Pull-ups are a fantastic and effective exercise for the upper body, however, they’re also a very difficult exercise to perform. If you’re working towards a goal of doing a certain amount in a workout session, or even just trying to complete one, there are several methods you can incorporate to get strong enough to tackle this tough exercise. Keep reading for tips on strengthening the muscles involved in pull-ups.
A great alternative for pull-ups is the lat pulldown exercise. It simulates a pull-up because many of the same muscle groups are used—your lats, upper back and biceps. Do 3-4 sets of 8-12 repetitions at whatever weight you can currently handle with proper form, then make sure you have a plan to add weight each week to ensure you’re progressing and getting stronger.
Build Your Biceps
Having weak biceps can affect your ability to do a pull-up. Train your biceps by doing alternating dumbbell curls, preacher curls and barbell curls. It’s important that you do not swing the weights when doing bicep exercises, as it will not make your biceps stronger. Always use controlled movements and proper form.
Increasing your strength on rowing exercises may translate into pull-up strength since a lot of the same muscles are utilized. Barbell rows, dumbbell rows and hammer strength rows can help increase your back and bicep strength. Bodyweight rows (like a TRX or with a set of gymnastic rings) can also be extremely beneficial in building the muscle needed for pull-ups.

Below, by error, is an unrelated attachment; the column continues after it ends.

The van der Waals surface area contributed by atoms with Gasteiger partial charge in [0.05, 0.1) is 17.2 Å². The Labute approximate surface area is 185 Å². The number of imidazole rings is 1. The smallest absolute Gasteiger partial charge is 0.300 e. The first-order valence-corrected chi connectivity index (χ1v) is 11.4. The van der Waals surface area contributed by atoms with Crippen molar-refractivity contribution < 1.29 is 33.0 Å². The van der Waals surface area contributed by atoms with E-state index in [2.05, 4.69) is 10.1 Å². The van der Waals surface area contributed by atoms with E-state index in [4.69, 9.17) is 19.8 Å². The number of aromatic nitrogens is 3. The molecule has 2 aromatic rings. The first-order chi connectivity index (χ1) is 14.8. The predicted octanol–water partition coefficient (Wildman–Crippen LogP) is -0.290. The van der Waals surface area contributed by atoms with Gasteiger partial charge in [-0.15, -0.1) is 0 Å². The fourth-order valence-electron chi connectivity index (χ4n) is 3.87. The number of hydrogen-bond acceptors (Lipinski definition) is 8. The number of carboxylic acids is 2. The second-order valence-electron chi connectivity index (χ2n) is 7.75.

Improve Grip Strength
A moderate amount of grip strength is required to perform a pull-up. You can do deadlifts and farmer walks to increase grip strength. Just make sure you don’t use weightlifting straps on them, otherwise, you won’t increase the strength of your grip. While deadlifting, try to avoid a “mix grip” which you will see tons of people doing while deadlifting. A double over-hand grip is the best bet for deadlifts if trying to improve your grip strength. Another great exercise for improving grip strength is simply hanging from a pull-up bar. Start with 4-5 sets of 5-10 seconds, and increase the time as your strength improves.
Even if you can’t do a pull-up, you’re probably strong enough to lower yourself slowly down from the bar. Have somebody push you up to the top of the pull-up bar, or if possible, use your legs to help you “jump” your chin over the bar, also called a “jumping pull-up.” Once you’re at the top, slowly lower your body down. The negative portion of the exercise will still work your back and bicep muscles. The human body is usually stronger in the eccentric (or negative) portion.
In order to do pull-ups, you must build up the strength of your biceps, upper back and lats. Make sure when training for pull-ups, or anything for that matter, that there is some type of progression in terms of sets, reps, weight being used and even rest times. Be consistent, practice proper form and you will eventually be able to knock off multiple pull-ups!